By Jen Odell
Ever since "Hills" veteran Whitney Port left SoCal for an immersion in the New York fashion world on "The City," she's been living the dream of any wannabe designer, working first with Diane Von Furstenberg, then landing a gig with Kelly Cutrone. We caught up with Whitney on Saturday as she debuted her spring 2011 Whitney Eve collection, where she dished to us on what it was like to design without MTV's cameras following her every move, what DVF taught her -- and which body-hugging Whitney Eve pieces would look great on certain curvaceous reality TV star.
Wonderwall: In August, you blogged a plea for Kim Kardashian to help you organize your closet. Did she ever answer your prayers?
Whitney Port: No, she never helped me! I wasn't really expecting her to, but I'd just heard that she was a closet organizer in her past life. And I was living in this really horrible bedroom at the time and I wanted her to come help me clean it up.
WW: Which piece from your Whitney Eve spring collection would Kim look great in?
WP: I think she'd probably like the body-conscious pieces. I made these spandex layering pieces in all different colors: bandeaus and little bras, leggings, dresses or tunics that I think she might like with maybe a jacket paired over it.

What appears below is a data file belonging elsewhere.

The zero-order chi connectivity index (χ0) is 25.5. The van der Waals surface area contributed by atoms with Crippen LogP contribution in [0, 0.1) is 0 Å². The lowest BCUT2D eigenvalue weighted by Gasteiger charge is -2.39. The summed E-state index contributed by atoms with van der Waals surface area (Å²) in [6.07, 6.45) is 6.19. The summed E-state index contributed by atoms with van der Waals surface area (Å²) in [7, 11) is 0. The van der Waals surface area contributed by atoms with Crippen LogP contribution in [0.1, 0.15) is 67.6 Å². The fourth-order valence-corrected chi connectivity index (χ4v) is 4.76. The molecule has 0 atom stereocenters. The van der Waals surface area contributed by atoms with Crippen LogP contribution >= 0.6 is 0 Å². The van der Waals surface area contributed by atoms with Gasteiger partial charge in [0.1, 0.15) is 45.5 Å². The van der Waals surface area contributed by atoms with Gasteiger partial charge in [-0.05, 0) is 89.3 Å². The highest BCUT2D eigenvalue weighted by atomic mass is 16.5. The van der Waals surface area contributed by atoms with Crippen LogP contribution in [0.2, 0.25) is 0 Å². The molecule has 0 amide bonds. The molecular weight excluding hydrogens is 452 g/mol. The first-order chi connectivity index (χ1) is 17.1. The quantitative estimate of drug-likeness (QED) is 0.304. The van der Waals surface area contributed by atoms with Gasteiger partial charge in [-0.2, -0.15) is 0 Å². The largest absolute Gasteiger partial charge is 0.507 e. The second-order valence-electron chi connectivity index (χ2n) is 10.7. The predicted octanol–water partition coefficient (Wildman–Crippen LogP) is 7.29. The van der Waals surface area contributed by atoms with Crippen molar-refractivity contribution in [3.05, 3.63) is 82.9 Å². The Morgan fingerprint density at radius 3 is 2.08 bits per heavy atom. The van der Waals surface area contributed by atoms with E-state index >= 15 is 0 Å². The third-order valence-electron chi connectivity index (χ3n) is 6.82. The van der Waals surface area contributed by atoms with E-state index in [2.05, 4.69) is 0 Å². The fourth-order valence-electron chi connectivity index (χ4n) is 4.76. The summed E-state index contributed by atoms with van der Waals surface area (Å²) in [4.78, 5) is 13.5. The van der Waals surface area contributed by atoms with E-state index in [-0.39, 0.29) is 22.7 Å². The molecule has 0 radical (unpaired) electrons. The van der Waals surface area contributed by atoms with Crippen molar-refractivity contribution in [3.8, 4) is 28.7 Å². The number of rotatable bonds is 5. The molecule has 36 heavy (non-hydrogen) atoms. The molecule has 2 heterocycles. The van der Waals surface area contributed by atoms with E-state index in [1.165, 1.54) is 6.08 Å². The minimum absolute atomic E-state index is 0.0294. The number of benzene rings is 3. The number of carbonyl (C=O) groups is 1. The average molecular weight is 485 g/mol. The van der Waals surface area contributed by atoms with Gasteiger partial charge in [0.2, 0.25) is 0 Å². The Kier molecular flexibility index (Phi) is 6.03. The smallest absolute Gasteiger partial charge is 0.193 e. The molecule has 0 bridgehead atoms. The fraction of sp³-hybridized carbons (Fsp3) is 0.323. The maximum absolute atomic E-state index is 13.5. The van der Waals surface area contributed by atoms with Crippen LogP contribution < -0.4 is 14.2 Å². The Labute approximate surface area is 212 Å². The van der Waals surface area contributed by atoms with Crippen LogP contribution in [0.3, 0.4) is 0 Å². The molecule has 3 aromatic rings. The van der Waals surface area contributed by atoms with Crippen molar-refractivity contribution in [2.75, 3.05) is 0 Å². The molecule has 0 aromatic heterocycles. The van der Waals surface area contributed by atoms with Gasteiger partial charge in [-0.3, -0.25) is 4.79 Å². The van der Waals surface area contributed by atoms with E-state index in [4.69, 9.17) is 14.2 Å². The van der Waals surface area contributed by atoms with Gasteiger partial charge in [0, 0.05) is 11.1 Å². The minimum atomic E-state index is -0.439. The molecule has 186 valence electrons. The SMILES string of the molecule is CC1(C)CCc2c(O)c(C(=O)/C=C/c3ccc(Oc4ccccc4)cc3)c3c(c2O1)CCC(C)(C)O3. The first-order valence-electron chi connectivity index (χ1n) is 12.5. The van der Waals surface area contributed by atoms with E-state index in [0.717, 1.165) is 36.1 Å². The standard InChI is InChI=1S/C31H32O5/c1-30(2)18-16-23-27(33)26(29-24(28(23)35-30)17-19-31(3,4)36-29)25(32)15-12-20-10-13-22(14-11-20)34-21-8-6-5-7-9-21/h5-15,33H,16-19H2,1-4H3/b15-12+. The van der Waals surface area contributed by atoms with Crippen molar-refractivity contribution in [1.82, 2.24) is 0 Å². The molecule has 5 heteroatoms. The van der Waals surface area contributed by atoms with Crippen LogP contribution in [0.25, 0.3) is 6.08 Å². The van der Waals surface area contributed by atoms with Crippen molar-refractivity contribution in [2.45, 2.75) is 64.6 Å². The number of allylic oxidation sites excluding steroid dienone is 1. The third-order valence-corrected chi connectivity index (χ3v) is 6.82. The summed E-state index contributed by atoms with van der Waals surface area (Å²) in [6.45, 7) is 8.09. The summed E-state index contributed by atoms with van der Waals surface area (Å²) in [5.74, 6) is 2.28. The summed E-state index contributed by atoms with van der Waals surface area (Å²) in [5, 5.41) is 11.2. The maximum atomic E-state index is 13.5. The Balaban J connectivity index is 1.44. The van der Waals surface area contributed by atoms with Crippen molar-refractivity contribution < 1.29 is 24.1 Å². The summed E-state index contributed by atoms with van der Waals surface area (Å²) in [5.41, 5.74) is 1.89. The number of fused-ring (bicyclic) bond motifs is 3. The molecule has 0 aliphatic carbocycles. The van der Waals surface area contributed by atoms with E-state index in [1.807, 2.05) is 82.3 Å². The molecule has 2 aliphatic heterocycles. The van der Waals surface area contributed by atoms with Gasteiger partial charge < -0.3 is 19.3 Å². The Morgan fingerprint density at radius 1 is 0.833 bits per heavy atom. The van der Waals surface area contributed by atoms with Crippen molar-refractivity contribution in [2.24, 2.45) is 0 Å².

WW: How did the new line come together?
WP: I did it all in Los Angeles because we were able to do it while I was on a hiatus from filming ["The City"]. I had a really great team of pattern makers and sewers. But it all really stemmed from a lot of cuts and tears that I pulled, a lot of pictures that I took of people on the street whose looks I liked.
WW: What were you able to do as a designer with the cameras off for a change?
WP: A lot. I feel like I was actually able to enjoy the process. Nothing was being watched. I didn't have to be conscious of anything. I could come in to work looking like yuck and not have to worry about it.
WW: Which celeb's style has inspired your designs?
WP: Keira Knightley is someone whose style I really admire. And the element of her fashion sense that I think you'll see throughout this is a kind of menswear-inspired look, but with a more feminine touch on it.
WW: What design lessons did you learn from Diane Von Furstenberg?
WP: I think that Diane really knows how to dress women of all shapes and sizes and that's something that I wasn't really paying attention to in the beginning. And now I feel that it's really important -- that you can't just dress for one customer. You have to broaden your horizons.
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WW: Given your opposition to people like Heidi Montag getting plastic surgery, what's your take on all the Photoshopping that goes on in magazines these days?
WP: I think that Photoshop is something that everyone does now, whether it's an ad or whatever. Obviously, I don't want someone to change how my clothes look, what that true essence of them is because I worked hard to make it look that way, but at that point, what can I do?